What a lot of the hi-fi people say is that every component, especially cpacitor, color the sound in some way. So for program material the simpler the path the better: it might be better to have no filtering. Contrast with single voice signals (such as voices) where quite a lot of distortion can be tolerated (or such as sax, which sounds like a mosquito crossed with an elephant no matter what you do).

The other angle is that some filters have ripple: the octave or so below the nominal cut-off is not flat. So that can be a reason to have a higher cutoff frequency than you need.

So, all in all, if you know the mixed is quite noisy and is getting sampled at say 48kHz, them 80kHz cutoff may be more than you need, and you could halve it without problem, probably. But you would not expect it to make any audible difference, and if it did there is sign that something else is seriously wrong.
Guest: thanks, I'll try the scope plan and see if I can find anything. I just need to open it back up, that unit is a pain to take apart. After finding this picture on google ( ), the power supply might need a check also!

ricko: The unit no longer samples at 192 due to the lack of any support or drivers from korg. I think I've ever only once been able to get it to run at 192 using hacked drivers on a windows machine.

Korg really screwed everyone with this thing, ~$2000 paper weight from day one for those of us who bought it early on. Tons of fake promises with firmware updates and then blaming the hiss on levels. Mine has made the hiss from day one. The digital out out is clean though, that's why I started looking around the ground planes. The analog input is equally noisy as well and the only difference is the version of the DAC used there (from the same manufacturer). Everyone blamed the DAC as being a noisy design but looking at the data sheets and other info online, I don't think it's the actual DAC but the way they have it configured. If I can find the source of the problem... I was thinking about creating a board either redesigning the circuit completely or changing the current one to make a plug and play fix for everyone. Then I am going after Korg. The bastards will pay for this.
it wouldnt suprise me in the least if the powersupply was the issue.

i dont know this mixer too well. is the "digital out" from the inputs, through the ADCs, then out via USB (or other computer IO)? is there a "digital in", such that just the output pathway can be isolated? if it was poor layout or poor powersupplies, id suspect in and out to be equally crappy, unless the ADC is differential in.

best of luck on the project, sounds like it will be a help to others out there.
Thanks! It does both digital spdif in and out and connects to the computer via firewire. I've sent the spdif out to a pioneer mixer before at a club and it had zero noise while all the other methods of connecting it analog did. I've also sent the spdif to other sound cards and had no noise on the outputs there. They sold a lot of these units and cut off service completely.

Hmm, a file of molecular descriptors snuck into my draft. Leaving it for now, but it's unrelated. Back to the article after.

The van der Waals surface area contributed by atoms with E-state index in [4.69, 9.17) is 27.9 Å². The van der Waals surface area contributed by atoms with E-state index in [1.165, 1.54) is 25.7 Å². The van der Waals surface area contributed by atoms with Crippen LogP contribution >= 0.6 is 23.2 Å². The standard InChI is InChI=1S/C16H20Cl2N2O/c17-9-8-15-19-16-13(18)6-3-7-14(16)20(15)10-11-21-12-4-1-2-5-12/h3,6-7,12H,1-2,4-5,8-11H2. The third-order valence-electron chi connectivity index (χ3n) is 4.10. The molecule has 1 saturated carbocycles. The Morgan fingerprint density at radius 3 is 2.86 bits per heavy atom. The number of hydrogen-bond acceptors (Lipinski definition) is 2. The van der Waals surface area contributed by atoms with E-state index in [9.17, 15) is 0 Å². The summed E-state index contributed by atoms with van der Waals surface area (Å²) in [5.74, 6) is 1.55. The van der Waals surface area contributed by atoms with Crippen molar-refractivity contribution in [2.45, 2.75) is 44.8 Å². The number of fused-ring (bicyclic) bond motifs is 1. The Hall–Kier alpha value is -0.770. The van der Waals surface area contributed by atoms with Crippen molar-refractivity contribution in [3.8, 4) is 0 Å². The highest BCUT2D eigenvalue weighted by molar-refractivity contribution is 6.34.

have you tried sending spdif in? it might be that the processor inside that does "mixing" is bit reducing the signal by mistake.
Not in a way that I could tell if there was noise directly from the digital in. I will try that as well. Thanks
I found the service manual on google after some digging. I'll attach that here as well if it will help.
looking at the SPDIF out, it seems like its just a replica of what is being sent to the master out DAC, so the problem must be at the DACs or after.
I repaired several Zero-8 and just want to say: Get rid of it.
The main problem is the PSU, it overheat the electrolitic capacitors and start to introduce noise. The Zero-8 is noisy from the beggining but once the electrolitics in the PSU start to get dry the noise build up until it just output garbage.
I replaced the electrolitics but I read that some people just took the PSU away from the interior of the mixer to keep it cool and avoid the overheating problem...
Why would I get rid of it now. I've held on to it for 10 years. Selling it for a couple hundred dollars wouldn't change anything. The point is that korg scammed thousands of people with something that was improperly designed and released. Might be from all the brainwashing during my law school years but I think that there needs to be some justice here. I don't even care about the money but this was nothing less than fraud on korgs part. They continued selling it even after they were put on notice about the issues from the initial users and just fed everyone lies at first that a firmware update would fix it and then started to blame incorrect user levels... then suddenly when most were out of warranty they cut support without warning and discontinued it.